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Reports show huge cash advantage for Jerry Brown

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POSTED October 6, 2014 6:35 p.m.

SACRAMENTO (AP) — Gov. Jerry Brown reported Monday that he has nearly $24 million left for his re-election campaign after spending very little so far this year, while his Republican challenger, Neel Kashkari, has about $680,000 left for the final month of the campaign.

In a report filed with the secretary of state’s office, the Democratic governor said he has $23.6 million in the bank as of Sept. 30 and has spent just $402,000 this year.

Kashkari, meanwhile, reported having just $680,000 on hand after spending $4.9 million so far this year. That includes $4.4 million his campaign spent on a tough primary election contest, including $2 million of Kashkari’s own money.

Unless his fundraising picks up in the final month, the former U.S. Treasury official is unlikely to have enough money to mount a TV advertising campaign. Kashkari acknowledged in an interview last month that it has been difficult to get donors to contribute to a relatively unknown candidate challenging a popular incumbent. Polls show Brown with a lead of 15 to 21 percentage points over Kashkari.

“The hardest thing that I’ve found this entire campaign is how many Republicans have given up. They say Meg Whitman spent $200 million and had nothing to show for it,” Kashkari said, referring to the 2010 GOP nominee who spent $178.5 million, about $144 million of it from her own fortune. But he said fundraising picked up after he and Brown debated in early September.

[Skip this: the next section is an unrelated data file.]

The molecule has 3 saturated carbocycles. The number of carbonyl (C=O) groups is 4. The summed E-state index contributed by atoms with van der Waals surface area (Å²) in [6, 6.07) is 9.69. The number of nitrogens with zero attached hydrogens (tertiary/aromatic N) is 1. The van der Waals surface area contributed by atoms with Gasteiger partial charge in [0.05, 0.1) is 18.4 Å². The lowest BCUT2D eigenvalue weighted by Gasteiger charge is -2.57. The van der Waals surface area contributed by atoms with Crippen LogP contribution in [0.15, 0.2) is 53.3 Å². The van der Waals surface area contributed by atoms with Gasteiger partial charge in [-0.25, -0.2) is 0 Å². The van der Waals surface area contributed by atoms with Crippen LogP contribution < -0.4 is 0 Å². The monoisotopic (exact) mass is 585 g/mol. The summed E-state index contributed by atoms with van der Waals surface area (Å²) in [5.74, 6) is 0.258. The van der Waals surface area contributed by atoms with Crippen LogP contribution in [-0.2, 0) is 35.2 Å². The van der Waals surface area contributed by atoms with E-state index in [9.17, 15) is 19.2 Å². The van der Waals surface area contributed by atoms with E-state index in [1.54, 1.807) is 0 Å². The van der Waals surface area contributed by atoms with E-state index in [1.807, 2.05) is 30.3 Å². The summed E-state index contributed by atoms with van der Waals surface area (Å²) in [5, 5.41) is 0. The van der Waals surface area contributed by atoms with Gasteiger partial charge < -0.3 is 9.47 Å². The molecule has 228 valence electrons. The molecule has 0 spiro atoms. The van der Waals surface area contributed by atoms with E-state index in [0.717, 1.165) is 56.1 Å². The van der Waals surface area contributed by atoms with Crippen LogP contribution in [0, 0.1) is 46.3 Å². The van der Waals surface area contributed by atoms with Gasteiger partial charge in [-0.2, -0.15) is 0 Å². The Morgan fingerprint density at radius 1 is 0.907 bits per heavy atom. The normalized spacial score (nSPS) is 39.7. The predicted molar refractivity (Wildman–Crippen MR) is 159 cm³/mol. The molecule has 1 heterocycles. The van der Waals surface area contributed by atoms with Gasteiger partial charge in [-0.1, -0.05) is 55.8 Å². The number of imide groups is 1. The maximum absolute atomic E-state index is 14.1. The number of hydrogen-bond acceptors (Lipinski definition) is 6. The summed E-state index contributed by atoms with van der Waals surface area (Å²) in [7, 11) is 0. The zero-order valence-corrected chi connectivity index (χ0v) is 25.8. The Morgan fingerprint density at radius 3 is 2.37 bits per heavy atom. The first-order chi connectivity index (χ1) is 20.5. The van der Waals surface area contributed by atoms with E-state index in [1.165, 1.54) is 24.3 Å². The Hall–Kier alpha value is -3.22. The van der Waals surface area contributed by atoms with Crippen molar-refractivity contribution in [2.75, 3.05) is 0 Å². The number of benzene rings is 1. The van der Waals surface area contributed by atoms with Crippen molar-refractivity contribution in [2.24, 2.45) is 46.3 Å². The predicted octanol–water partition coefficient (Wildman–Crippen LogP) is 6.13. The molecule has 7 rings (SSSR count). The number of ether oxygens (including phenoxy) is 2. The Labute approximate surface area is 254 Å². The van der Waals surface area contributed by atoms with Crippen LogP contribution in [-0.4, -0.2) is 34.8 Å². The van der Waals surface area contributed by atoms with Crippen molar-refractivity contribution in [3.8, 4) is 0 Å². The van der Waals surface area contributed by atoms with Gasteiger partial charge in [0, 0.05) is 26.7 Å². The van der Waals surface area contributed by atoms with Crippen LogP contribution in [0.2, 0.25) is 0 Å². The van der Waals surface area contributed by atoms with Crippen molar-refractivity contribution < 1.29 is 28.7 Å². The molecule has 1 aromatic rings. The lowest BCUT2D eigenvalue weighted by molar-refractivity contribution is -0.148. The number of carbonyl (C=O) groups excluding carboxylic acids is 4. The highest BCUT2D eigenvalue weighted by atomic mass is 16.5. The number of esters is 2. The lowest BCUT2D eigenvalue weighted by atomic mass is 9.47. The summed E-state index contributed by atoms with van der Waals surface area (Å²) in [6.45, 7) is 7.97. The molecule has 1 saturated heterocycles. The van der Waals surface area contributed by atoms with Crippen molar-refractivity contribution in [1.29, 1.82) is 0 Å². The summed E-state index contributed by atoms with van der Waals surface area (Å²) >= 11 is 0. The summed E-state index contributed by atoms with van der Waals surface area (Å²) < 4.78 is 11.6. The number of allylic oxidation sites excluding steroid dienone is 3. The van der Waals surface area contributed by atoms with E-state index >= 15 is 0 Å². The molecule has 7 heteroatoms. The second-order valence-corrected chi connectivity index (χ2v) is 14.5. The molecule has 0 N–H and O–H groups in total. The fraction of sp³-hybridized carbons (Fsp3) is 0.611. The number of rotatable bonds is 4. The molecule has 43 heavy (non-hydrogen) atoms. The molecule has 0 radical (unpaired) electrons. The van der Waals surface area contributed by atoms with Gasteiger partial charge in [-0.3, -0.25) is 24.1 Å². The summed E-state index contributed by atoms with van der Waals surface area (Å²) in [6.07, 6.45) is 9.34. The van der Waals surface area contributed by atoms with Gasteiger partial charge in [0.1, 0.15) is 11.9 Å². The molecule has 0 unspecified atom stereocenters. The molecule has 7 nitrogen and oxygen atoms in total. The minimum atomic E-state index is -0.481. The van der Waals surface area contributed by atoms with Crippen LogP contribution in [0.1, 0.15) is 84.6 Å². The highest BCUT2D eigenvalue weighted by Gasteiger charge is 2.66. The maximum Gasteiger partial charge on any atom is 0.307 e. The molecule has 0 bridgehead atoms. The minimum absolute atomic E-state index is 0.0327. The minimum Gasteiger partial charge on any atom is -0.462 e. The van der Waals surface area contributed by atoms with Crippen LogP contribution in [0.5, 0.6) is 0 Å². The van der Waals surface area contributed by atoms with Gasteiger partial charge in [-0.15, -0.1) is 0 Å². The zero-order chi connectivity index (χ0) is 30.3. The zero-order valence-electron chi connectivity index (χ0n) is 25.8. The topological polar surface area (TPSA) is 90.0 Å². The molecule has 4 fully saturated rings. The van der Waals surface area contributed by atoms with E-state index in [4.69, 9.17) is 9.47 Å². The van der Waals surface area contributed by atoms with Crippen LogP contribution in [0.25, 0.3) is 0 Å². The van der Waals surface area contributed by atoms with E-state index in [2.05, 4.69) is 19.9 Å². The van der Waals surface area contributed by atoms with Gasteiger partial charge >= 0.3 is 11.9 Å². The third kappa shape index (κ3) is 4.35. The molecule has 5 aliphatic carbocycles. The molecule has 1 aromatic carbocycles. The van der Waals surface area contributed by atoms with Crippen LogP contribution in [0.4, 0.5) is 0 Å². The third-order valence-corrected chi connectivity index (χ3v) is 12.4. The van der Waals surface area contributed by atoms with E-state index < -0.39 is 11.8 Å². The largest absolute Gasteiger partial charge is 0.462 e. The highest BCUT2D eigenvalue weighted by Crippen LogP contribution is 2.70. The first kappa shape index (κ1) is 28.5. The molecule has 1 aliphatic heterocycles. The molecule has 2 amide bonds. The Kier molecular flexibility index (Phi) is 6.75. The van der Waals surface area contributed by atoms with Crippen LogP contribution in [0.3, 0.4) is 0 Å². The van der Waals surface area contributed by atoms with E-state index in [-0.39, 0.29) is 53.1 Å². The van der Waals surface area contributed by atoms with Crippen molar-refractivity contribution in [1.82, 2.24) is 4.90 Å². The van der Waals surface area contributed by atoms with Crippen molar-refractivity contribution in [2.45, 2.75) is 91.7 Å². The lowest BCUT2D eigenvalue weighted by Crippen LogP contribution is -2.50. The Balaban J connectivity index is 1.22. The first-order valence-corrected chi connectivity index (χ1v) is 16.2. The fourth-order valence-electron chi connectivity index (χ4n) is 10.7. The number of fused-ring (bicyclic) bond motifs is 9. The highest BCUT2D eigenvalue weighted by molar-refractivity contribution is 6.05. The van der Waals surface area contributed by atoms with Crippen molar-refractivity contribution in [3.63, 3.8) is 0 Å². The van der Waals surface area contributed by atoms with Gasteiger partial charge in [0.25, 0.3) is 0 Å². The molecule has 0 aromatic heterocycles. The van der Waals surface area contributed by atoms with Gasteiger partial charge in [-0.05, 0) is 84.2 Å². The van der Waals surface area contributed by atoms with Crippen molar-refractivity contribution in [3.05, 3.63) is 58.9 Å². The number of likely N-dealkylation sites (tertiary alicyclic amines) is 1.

Campaign consultants were the largest expenditure for both candidates in the period covered by the fundraising reports filed Monday.

Brown’s spending included about $36,000 in contributions that were returned between July 1 and Sept. 30.

Brown spokesman Dan Newman said one donation was reissued due to the donor’s clerical error and the campaign returned donations from executives of Pacific Gas & Electric Co., “to be prudent” as federal prosecutors investigate a series of allegedly improper communications between PG&E and the state utilities commission. PG&E says the executives involved have left the company.

Brown is not outwardly campaigning for his re-election, instead focusing his efforts on a pair of ballot measures he is promoting: Proposition 1, which would spend $7.5 billion on a variety of water projects; and Proposition 2, which would strengthen California’s rainy day fund.

The committee for both measures reported having $6.6 million on hand Monday. Among its largest donations are $3.8 million from the California Teachers Association and $1 million each from the Service Employees International Union and former Facebook president and Napster co-founder Sean Parker.

Campaigns have until midnight Monday to report their fundraising and spending through Sept. 30.

Among the notable statewide races is the challenge to incumbent Superintendent of Public Instruction Tom Torlakson from a fellow Democrat, school reformer Marshall Tuck.

Tuck on Monday reported he has nearly $700,000 in the bank after spending $1.3 million so far. Torlakson reported he has $609,000 after spending $1.4 million.

But Torlakson also has support from outside committees funded by the state’s teachers unions, making the race the only statewide contest to draw independent expenditures this year.

A committee controlled by the California Teachers Association supporting Torlakson reported that it has spent $2.6 million and has $506,000 left, and the CTA also spent $1.94 million on issues ads that show Torlakson in a favorable light.

 

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